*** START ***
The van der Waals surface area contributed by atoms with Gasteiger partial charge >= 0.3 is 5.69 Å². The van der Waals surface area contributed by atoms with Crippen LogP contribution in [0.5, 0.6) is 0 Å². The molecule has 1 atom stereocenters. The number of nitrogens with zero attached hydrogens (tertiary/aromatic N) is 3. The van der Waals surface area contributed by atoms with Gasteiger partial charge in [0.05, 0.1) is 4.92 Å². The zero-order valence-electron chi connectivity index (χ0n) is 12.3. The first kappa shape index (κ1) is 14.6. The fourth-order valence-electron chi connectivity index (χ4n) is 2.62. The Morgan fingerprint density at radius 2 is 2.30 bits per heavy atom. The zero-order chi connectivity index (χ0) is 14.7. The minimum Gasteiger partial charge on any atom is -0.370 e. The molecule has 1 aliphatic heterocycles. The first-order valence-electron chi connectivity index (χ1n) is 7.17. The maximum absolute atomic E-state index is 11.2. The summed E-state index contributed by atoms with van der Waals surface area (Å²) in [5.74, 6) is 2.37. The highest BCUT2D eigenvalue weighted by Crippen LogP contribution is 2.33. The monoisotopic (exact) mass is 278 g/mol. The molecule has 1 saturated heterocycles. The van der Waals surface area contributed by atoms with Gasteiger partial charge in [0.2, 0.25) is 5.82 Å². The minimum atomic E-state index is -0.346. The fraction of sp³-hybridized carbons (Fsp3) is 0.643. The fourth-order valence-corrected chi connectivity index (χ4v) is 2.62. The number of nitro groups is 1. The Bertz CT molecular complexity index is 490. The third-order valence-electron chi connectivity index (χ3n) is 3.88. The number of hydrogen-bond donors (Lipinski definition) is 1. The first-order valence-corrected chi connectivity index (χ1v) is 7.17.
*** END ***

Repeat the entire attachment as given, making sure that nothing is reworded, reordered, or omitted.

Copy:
The van der Waals surface area contributed by atoms with Gasteiger partial charge >= 0.3 is 5.69 Å². The van der Waals surface area contributed by atoms with Crippen LogP contribution in [0.5, 0.6) is 0 Å². The molecule has 1 atom stereocenters. The number of nitrogens with zero attached hydrogens (tertiary/aromatic N) is 3. The van der Waals surface area contributed by atoms with Gasteiger partial charge in [0.05, 0.1) is 4.92 Å². The zero-order valence-electron chi connectivity index (χ0n) is 12.3. The first kappa shape index (κ1) is 14.6. The fourth-order valence-electron chi connectivity index (χ4n) is 2.62. The Morgan fingerprint density at radius 2 is 2.30 bits per heavy atom. The zero-order chi connectivity index (χ0) is 14.7. The minimum Gasteiger partial charge on any atom is -0.370 e. The molecule has 1 aliphatic heterocycles. The first-order valence-electron chi connectivity index (χ1n) is 7.17. The maximum absolute atomic E-state index is 11.2. The summed E-state index contributed by atoms with van der Waals surface area (Å²) in [5.74, 6) is 2.37. The highest BCUT2D eigenvalue weighted by Crippen LogP contribution is 2.33. The monoisotopic (exact) mass is 278 g/mol. The molecule has 1 saturated heterocycles. The van der Waals surface area contributed by atoms with Gasteiger partial charge in [0.2, 0.25) is 5.82 Å². The minimum atomic E-state index is -0.346. The fraction of sp³-hybridized carbons (Fsp3) is 0.643. The fourth-order valence-corrected chi connectivity index (χ4v) is 2.62. The number of nitro groups is 1. The Bertz CT molecular complexity index is 490. The third-order valence-electron chi connectivity index (χ3n) is 3.88. The number of hydrogen-bond donors (Lipinski definition) is 1. The first-order valence-corrected chi connectivity index (χ1v) is 7.17.